But a new London rail line also means something else of cultural significance - a newtube map is imminent. I've seen it. And blimey, you'll never guess what, the big blue blobs are disappearing! These over-dominant symbols of step-free access have hijacked the original simplicity of Beck's diagram for far too long. Well, good news, they're now in full retreat. Hurrah, and about time too! Except the big blue blobs aren't vanishing completely, sorry, and those that fade away are being replaced by something else. Welcome to the tube map, the big white blob.
Because, it seems, telling us whether there was step-free access from the street to the platform simply wasn't enough. Just because you can manoeuvre your wheelchair or pushchair to the platform doesn't necessarily mean you can get on board the train, does it? Carriages and platforms are all different heights, usually completely at odds, so a supposedly step-free journey can be thwarted at the last second by an inaccessible vertical mismatch. That's what the new tube map symbol is designed to alert us to. A white blob is used if there's merely step free access from the street to the platform. A blue blob highlights the golden scenario of step-free access from the street to the train. If you're a self-powered wheelchair user, blue blobs are now the only way to go.
So what does this look like on the map?
It means a sprinkling of blue and white blobs everywhere. Most of the blobs that used to be blue are now white, because not many stations have platforms the same height as their trains. Indeed the blue blobs survive in only four locations, all related to stations recently built. Every station on the DLR has a blue blob, because the DLR was carefully planned to be accessible throughout. Every station on the Jubilee line extension (Westminster to Stratford) has a blue blob, as do the new stations on the East London line (Dalston Junction to Shoreditch High Street). And that's it, apart from three stations on the Victoria line which have recently had platform humps installed (Brixton, King's Cross, Tottenham Hale). There are no blue blobs at all in west London, because there isn't a single station in that half of the capital with step-free access from street to the train. Wheelchair users are best off living and working on the eastern side of town, or finding someone who can push them onto and off of every train they ride.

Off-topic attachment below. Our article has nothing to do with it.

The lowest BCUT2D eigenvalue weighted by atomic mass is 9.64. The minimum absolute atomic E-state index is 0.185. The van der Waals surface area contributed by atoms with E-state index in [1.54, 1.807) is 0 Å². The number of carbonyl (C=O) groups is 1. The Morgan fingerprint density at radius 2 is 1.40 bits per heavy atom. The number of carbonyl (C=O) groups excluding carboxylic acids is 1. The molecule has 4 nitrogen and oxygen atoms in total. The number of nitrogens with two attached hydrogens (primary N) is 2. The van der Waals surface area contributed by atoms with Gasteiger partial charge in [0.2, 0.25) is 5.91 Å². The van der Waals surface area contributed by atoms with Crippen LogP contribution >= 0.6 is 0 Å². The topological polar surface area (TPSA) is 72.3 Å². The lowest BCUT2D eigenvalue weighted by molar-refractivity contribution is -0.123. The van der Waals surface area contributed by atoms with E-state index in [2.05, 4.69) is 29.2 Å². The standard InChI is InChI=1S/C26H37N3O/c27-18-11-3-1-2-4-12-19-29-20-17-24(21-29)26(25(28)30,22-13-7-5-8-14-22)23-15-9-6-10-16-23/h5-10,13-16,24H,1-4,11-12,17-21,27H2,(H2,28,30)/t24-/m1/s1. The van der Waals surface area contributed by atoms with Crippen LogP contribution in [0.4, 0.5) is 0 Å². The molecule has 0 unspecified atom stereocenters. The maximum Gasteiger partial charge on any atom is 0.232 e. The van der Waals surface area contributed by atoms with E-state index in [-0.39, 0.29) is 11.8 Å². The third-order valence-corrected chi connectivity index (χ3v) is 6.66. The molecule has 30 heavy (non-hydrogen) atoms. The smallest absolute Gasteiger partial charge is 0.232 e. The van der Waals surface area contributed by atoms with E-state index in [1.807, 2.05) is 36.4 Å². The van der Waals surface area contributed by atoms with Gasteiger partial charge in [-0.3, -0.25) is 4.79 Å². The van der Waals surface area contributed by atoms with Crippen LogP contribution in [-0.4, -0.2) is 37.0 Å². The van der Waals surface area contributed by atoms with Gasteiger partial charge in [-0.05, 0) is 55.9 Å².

Here's the section of the new map (fare zone version) relating to the Stratford International extension. Every station along this stretch of line is fully accessible, or will be once it opens, even dead-end Stratford International. Stratford itself is a bit of a mixture, with two lines wheel-on-able and two lines not. I don't know about you but I reckon these different colour blobs are over-complicating things. Previously there were two blues at Stratford - that was mucky enough. Now there are contrasting circles, one white one blue, but with a deeper meaning that 99.9% of tube travellers don't need to know. Most of us merely want to get in and out of Stratford station, or change trains, so a much simpler design would better aid our transfer. West Ham's new incarnation is even worse. Formerly it had one blob, now it has three. One of these is due to the newly-opening DLR, but the other two are there to distinguish between the flat Jubilee and the high-up District. Seriously, does anyone think this is a simple and helpful way to depict an interchange? And this is an Olympic-critical transport node, for heaven's sake. Look how straight-forward Mile End is by comparison - that's the symbolic notation the great majority of the population would prefer to see everywhere else. Over-blobbing, alas, just makes a mess of the map.
Yes, it's important that those with limited accessibility get every opportunity to use our capital's transport network. But is the mainstream London tube map the best place to get this information across? Why complicate an already massively complex diagram with not one but two different symbols that most travellers will never use? If you need a step-free map, use TfL's step-free map - that's what it's there for. Admittedly the introduction of big white blobs reduces the overall visual impact of the blue, so that's almost good. But they're still a totally unnecessary and confusing extra that will surely discriminate against spatially challenged passengers. Appearing now on tube maps at Stratford station and on the Beckton branch of the DLR. Appearing soon all over London. One step-free forward, two step-frees back.